Local fresh food is what a CSA (Community Supported Agriculture) has for members to enjoy, but it may be hard to find a membership.
High Meadow Farm CSA in Johnson Creek with Meg Kelley and Joy Leisen can tell you all about it. Their fresh seasonal produce is available for about 225-230 memberships this year. Kelley says, “(They) grew a little bit every year after the first year having 25 members and then we had about 165 at the start of last year. This year, to accommodate all our returning members, we had to add a few more.” Kelley also said there is, “Quite a long waiting list for people wanting to be part of the CSA.”
A CSA is supported and funded by members that pay to receive a weekly share in summer. “It gives us an opportunity for the money up front,” Kelly says, “and not worrying how the season will go.” When subscribing to the farm she says customers should look at it like investing in the risks and benefits of a farm. Both Kelley and Leisen enjoy interacting with customers. “It helps us build that relationship with our members,: Leisen says. “We are their farm and they are just committing to being connected with us throughout the year – the ups and downs.”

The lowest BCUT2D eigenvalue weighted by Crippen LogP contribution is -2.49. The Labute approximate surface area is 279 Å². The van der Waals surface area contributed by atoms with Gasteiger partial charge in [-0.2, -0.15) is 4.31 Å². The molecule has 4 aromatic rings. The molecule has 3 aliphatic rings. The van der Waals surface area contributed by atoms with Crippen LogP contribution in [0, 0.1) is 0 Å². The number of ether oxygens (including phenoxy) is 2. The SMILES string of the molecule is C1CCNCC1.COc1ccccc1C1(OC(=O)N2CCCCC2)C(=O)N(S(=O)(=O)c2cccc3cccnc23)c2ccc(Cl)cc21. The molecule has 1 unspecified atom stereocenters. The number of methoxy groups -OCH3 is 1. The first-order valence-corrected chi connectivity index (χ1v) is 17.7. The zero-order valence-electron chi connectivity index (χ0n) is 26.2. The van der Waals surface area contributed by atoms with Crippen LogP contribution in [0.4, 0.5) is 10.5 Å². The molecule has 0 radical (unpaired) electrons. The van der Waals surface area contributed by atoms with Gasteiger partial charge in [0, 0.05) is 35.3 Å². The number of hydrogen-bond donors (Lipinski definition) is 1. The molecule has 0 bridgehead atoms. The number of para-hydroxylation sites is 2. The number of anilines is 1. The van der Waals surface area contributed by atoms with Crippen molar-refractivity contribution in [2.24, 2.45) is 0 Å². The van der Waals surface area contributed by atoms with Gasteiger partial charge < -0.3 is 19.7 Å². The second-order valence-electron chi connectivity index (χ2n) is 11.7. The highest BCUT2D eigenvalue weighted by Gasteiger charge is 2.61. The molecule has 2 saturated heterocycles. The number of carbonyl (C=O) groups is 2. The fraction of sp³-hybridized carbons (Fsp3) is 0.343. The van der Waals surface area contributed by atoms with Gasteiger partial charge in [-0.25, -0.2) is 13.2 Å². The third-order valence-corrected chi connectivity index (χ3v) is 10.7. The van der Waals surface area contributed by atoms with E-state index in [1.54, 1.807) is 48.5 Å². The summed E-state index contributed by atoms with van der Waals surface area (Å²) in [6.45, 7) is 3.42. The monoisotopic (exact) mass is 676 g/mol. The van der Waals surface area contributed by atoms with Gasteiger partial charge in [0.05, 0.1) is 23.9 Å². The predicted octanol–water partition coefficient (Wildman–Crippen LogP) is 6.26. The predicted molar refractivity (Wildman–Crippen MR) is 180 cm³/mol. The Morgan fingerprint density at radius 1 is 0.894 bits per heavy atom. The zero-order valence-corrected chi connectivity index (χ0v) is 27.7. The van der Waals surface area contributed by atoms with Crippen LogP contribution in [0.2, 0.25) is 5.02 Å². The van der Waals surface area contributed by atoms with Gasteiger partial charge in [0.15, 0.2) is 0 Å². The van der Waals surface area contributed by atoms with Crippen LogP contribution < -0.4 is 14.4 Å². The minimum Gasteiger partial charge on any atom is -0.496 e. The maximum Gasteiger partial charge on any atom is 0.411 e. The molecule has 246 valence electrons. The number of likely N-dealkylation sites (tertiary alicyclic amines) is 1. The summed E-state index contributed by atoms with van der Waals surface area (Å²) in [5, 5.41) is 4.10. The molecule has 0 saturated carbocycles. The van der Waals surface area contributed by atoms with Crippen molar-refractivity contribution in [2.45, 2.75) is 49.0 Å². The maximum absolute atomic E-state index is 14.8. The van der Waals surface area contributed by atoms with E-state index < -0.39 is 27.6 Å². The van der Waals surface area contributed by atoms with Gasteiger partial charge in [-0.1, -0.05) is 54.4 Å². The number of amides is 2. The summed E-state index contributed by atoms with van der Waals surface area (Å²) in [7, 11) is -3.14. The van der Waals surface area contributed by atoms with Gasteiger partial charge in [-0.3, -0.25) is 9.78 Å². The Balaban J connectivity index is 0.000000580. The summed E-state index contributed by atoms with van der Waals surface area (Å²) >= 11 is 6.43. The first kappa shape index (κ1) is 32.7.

CSA’s can come in a lot of different combinations. Leisen says, “If you like it, we probably have it.”